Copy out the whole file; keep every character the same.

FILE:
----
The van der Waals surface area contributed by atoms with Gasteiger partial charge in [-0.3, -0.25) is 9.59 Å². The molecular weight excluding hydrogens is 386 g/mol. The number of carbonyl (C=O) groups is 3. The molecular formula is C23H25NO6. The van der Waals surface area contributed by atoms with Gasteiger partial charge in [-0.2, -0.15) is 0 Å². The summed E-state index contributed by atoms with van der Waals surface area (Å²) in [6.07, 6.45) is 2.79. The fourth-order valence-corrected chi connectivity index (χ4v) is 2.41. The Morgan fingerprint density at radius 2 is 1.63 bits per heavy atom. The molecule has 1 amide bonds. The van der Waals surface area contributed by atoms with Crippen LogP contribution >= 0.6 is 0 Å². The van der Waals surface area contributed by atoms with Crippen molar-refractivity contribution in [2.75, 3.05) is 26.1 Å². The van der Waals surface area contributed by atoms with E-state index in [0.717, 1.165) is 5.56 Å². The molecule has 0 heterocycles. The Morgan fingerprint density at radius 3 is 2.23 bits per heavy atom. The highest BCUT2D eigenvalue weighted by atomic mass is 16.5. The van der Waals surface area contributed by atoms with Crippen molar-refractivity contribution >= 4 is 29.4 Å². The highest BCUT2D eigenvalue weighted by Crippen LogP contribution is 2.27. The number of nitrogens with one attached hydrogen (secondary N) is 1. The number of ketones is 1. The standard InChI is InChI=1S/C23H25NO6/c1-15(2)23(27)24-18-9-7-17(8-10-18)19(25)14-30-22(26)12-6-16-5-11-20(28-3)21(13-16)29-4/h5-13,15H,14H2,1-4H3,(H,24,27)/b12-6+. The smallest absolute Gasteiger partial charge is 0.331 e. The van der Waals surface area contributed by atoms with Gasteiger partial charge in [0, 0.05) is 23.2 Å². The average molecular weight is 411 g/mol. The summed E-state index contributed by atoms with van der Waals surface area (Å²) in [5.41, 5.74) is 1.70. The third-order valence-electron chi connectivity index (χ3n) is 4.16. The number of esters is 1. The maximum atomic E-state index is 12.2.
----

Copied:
The van der Waals surface area contributed by atoms with Gasteiger partial charge in [-0.3, -0.25) is 9.59 Å². The molecular weight excluding hydrogens is 386 g/mol. The number of carbonyl (C=O) groups is 3. The molecular formula is C23H25NO6. The van der Waals surface area contributed by atoms with Gasteiger partial charge in [-0.2, -0.15) is 0 Å². The summed E-state index contributed by atoms with van der Waals surface area (Å²) in [6.07, 6.45) is 2.79. The fourth-order valence-corrected chi connectivity index (χ4v) is 2.41. The Morgan fingerprint density at radius 2 is 1.63 bits per heavy atom. The molecule has 1 amide bonds. The van der Waals surface area contributed by atoms with Crippen LogP contribution >= 0.6 is 0 Å². The van der Waals surface area contributed by atoms with Crippen molar-refractivity contribution in [2.75, 3.05) is 26.1 Å². The van der Waals surface area contributed by atoms with E-state index in [0.717, 1.165) is 5.56 Å². The molecule has 0 heterocycles. The Morgan fingerprint density at radius 3 is 2.23 bits per heavy atom. The highest BCUT2D eigenvalue weighted by atomic mass is 16.5. The van der Waals surface area contributed by atoms with Crippen molar-refractivity contribution >= 4 is 29.4 Å². The highest BCUT2D eigenvalue weighted by Crippen LogP contribution is 2.27. The number of nitrogens with one attached hydrogen (secondary N) is 1. The number of ketones is 1. The standard InChI is InChI=1S/C23H25NO6/c1-15(2)23(27)24-18-9-7-17(8-10-18)19(25)14-30-22(26)12-6-16-5-11-20(28-3)21(13-16)29-4/h5-13,15H,14H2,1-4H3,(H,24,27)/b12-6+. The smallest absolute Gasteiger partial charge is 0.331 e. The van der Waals surface area contributed by atoms with Gasteiger partial charge in [0, 0.05) is 23.2 Å². The average molecular weight is 411 g/mol. The summed E-state index contributed by atoms with van der Waals surface area (Å²) in [5.41, 5.74) is 1.70. The third-order valence-electron chi connectivity index (χ3n) is 4.16. The number of esters is 1. The maximum atomic E-state index is 12.2.